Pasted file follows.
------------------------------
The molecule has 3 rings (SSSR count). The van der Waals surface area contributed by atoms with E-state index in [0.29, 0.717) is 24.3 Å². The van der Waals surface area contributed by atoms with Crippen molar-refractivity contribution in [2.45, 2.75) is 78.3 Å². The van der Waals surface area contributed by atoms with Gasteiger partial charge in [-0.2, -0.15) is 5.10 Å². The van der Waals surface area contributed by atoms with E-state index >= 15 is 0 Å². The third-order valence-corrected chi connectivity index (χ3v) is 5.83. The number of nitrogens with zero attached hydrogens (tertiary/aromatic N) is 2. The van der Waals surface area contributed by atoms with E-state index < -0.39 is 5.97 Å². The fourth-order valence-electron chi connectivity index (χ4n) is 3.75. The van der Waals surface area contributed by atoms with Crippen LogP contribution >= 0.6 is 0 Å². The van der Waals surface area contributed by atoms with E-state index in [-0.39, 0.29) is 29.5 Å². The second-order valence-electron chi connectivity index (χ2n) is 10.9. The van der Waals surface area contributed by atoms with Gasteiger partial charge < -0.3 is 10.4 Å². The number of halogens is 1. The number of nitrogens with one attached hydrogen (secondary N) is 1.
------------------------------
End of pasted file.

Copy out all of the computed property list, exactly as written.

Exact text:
The molecule has 3 rings (SSSR count). The van der Waals surface area contributed by atoms with E-state index in [0.29, 0.717) is 24.3 Å². The van der Waals surface area contributed by atoms with Crippen molar-refractivity contribution in [2.45, 2.75) is 78.3 Å². The van der Waals surface area contributed by atoms with Gasteiger partial charge in [-0.2, -0.15) is 5.10 Å². The van der Waals surface area contributed by atoms with E-state index >= 15 is 0 Å². The third-order valence-corrected chi connectivity index (χ3v) is 5.83. The number of nitrogens with zero attached hydrogens (tertiary/aromatic N) is 2. The van der Waals surface area contributed by atoms with E-state index < -0.39 is 5.97 Å². The fourth-order valence-electron chi connectivity index (χ4n) is 3.75. The van der Waals surface area contributed by atoms with Crippen LogP contribution >= 0.6 is 0 Å². The van der Waals surface area contributed by atoms with E-state index in [-0.39, 0.29) is 29.5 Å². The second-order valence-electron chi connectivity index (χ2n) is 10.9. The van der Waals surface area contributed by atoms with Gasteiger partial charge < -0.3 is 10.4 Å². The number of halogens is 1. The number of nitrogens with one attached hydrogen (secondary N) is 1.